What to know about Michigan’s primary election

<span>Michigan is holding its primary on Tuesday and Biden and Trump are likely to win.</span><span>Illustration: Marcus Peabody/Guardian Design</span>
Michigan is holding its primary on Tuesday and Biden and Trump are likely to win.Illustration: Marcus Peabody/Guardian Design

Michigan moved up its primary contest this year, creating a domino effect for the state’s Republican party that led to a primary and a caucus being held in yet another confusing moment for the US primary election.

The midwestern state’s primary will be held on 27 February for Republicans and Democrats, who voted to move up the date to meet requests from national Democrats and President Joe Biden to diversify the states with earlier primaries.

Related: Congresswoman Rashida Tlaib tells fellow Democrats: reject Biden in primary

Then, Republicans will meet to caucus, potentially in two different conventions because of party in-fighting, on 2 March. At that time, GOP activists will vote on how to allocate most of the state’s delegates, with the other portion of delegates being awarded based on the results of the 27 February primary.

Nevada, too, saw a GOP contest split in two, with a primary that no one won and a caucus won by Trump. The Democratic reshuffling of their electoral calendar also led to an unsanctioned Democratic primary in New Hampshire, where Biden won but the delegates might not count in the end.

How the Michigan primary works this year

Michigan’s presidential primaries moved up this year, which in a year with a better understood electoral calendar and competitive elections would give the state more clout and lead to candidates working hard to win over the state’s voters.

On 27 February, Michigan voters in both parties will be able to cast a vote in person for a presidential candidate on their party’s ballot. They have also had a chance to vote by mail and early in person ahead of election day. Voters need to choose one party’s ballot for the presidential primary.

The Democratic primary will award 117 delegates based on the day’s results.

For Republicans, a week later, the state party will hold its convention, where a caucus will award most delegates. The primary results will dictate 16 delegates, while the caucus will figure out how the remaining 39 delegates are awarded. Only elected GOP precinct delegates and state lawmakers will be able to vote during the caucus. The state’s 13 congressional districts will meet separately at the convention to award three delegates each.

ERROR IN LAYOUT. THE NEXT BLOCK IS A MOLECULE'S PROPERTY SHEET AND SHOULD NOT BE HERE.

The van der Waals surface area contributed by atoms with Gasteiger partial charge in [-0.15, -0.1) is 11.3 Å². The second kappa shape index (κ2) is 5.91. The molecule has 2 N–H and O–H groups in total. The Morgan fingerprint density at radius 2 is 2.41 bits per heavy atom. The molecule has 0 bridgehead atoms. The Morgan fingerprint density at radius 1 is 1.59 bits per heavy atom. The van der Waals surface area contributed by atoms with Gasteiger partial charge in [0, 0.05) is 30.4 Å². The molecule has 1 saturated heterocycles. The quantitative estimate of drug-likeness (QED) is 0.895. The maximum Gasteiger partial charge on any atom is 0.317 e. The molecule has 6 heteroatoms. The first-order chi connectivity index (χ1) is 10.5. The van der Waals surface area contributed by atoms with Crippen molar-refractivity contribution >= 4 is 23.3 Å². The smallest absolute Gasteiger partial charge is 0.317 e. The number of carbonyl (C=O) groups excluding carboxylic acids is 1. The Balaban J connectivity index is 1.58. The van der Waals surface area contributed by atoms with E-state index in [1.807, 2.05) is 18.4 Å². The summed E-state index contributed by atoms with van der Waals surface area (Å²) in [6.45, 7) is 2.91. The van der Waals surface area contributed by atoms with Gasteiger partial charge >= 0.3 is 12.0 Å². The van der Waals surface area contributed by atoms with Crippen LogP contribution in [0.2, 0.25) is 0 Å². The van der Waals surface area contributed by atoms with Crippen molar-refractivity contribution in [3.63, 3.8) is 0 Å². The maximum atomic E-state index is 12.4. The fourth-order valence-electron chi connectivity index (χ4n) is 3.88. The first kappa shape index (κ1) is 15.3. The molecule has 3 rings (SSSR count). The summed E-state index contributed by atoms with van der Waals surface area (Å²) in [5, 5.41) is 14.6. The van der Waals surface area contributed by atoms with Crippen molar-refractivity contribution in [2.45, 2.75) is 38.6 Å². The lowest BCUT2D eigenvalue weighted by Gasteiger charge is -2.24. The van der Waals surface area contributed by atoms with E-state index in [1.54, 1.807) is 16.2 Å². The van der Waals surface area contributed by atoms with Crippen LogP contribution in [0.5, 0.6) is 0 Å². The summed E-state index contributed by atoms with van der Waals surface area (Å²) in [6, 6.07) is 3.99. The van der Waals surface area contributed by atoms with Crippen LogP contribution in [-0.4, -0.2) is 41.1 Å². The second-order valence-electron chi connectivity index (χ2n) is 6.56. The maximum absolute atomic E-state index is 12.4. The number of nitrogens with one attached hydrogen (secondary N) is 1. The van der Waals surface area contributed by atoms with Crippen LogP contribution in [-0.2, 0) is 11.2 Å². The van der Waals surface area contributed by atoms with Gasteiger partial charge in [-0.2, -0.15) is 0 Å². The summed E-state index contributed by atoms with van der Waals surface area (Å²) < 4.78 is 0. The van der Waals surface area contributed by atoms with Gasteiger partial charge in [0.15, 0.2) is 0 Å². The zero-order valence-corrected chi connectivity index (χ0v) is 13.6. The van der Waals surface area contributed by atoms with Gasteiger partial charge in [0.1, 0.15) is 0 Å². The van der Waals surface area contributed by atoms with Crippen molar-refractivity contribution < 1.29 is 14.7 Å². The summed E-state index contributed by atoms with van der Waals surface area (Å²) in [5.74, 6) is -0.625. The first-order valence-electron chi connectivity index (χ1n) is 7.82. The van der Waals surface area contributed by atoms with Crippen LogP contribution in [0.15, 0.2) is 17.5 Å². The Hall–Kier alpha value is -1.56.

The caucus format is seen as more favorable to the former president and current Republican frontrunner Trump, whose appeal to Republican activists in state parties is broader than his opponents’.

Who’s in the running?

Republicans are choosing among Trump, former United Nations ambassador Nikki Haley and pastor Ryan Binkley, though other candidates who have since dropped out of the race will still appear on ballots.

Trump is expected to win by wide margins, as he has in all the early states so far.

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On the left, Joe Biden will be on the ballot alongside his sole mainstream challenger, the Minnesota congressman Dean Phillips. Phillips has stayed in the race despite low numbers, and Biden is likely to pull off an easy first place.

There’s an effort afoot, though, for Democrats to vote “uncommitted” as a protest. More on that later.

Why is the Michigan GOP election so strange this time?

National Democrats and Biden wanted to rearrange the presidential election calendar because Iowa and New Hampshire, the first two states with contests, are not representative of the party’s constituents. Instead, states such as South Carolina, Nevada and Michigan should be prioritized, they argued, because they are more diverse and more like Democratic voters overall.

Michigan Democrats agreed, and the Democratic governor, Gretchen Whitmer, signed off on the law that moved the primary date up last year.

The wrinkle, though, is that Republicans couldn’t just simply move their date up, too, because Republican National Committee rules say that only Iowa, New Hampshire, Nevada and South Carolina can hold their contests before 1 March. The state’s Republicans worked with the RNC to come up with the primary/caucus dual format to comply with these rules.